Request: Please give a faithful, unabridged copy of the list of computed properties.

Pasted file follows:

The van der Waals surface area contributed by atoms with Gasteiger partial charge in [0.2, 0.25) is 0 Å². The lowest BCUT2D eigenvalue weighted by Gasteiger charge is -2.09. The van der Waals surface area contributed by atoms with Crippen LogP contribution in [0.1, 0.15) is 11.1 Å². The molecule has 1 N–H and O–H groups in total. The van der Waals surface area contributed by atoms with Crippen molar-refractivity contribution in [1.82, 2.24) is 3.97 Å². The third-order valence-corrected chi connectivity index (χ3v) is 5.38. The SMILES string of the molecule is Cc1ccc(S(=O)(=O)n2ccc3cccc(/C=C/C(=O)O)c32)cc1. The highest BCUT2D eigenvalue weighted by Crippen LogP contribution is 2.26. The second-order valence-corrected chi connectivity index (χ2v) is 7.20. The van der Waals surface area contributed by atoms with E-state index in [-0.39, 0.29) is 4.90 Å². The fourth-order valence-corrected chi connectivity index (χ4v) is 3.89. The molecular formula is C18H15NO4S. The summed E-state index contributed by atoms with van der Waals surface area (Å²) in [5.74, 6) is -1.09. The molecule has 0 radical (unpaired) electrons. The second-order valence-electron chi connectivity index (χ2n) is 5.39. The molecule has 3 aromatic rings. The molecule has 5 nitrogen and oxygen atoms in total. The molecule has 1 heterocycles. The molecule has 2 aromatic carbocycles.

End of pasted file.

The van der Waals surface area contributed by atoms with Gasteiger partial charge in [0.2, 0.25) is 0 Å². The lowest BCUT2D eigenvalue weighted by Gasteiger charge is -2.09. The van der Waals surface area contributed by atoms with Crippen LogP contribution in [0.1, 0.15) is 11.1 Å². The molecule has 1 N–H and O–H groups in total. The van der Waals surface area contributed by atoms with Crippen molar-refractivity contribution in [1.82, 2.24) is 3.97 Å². The third-order valence-corrected chi connectivity index (χ3v) is 5.38. The SMILES string of the molecule is Cc1ccc(S(=O)(=O)n2ccc3cccc(/C=C/C(=O)O)c32)cc1. The highest BCUT2D eigenvalue weighted by Crippen LogP contribution is 2.26. The second-order valence-corrected chi connectivity index (χ2v) is 7.20. The van der Waals surface area contributed by atoms with E-state index in [-0.39, 0.29) is 4.90 Å². The fourth-order valence-corrected chi connectivity index (χ4v) is 3.89. The molecular formula is C18H15NO4S. The summed E-state index contributed by atoms with van der Waals surface area (Å²) in [5.74, 6) is -1.09. The molecule has 0 radical (unpaired) electrons. The second-order valence-electron chi connectivity index (χ2n) is 5.39. The molecule has 3 aromatic rings. The molecule has 5 nitrogen and oxygen atoms in total. The molecule has 1 heterocycles. The molecule has 2 aromatic carbocycles.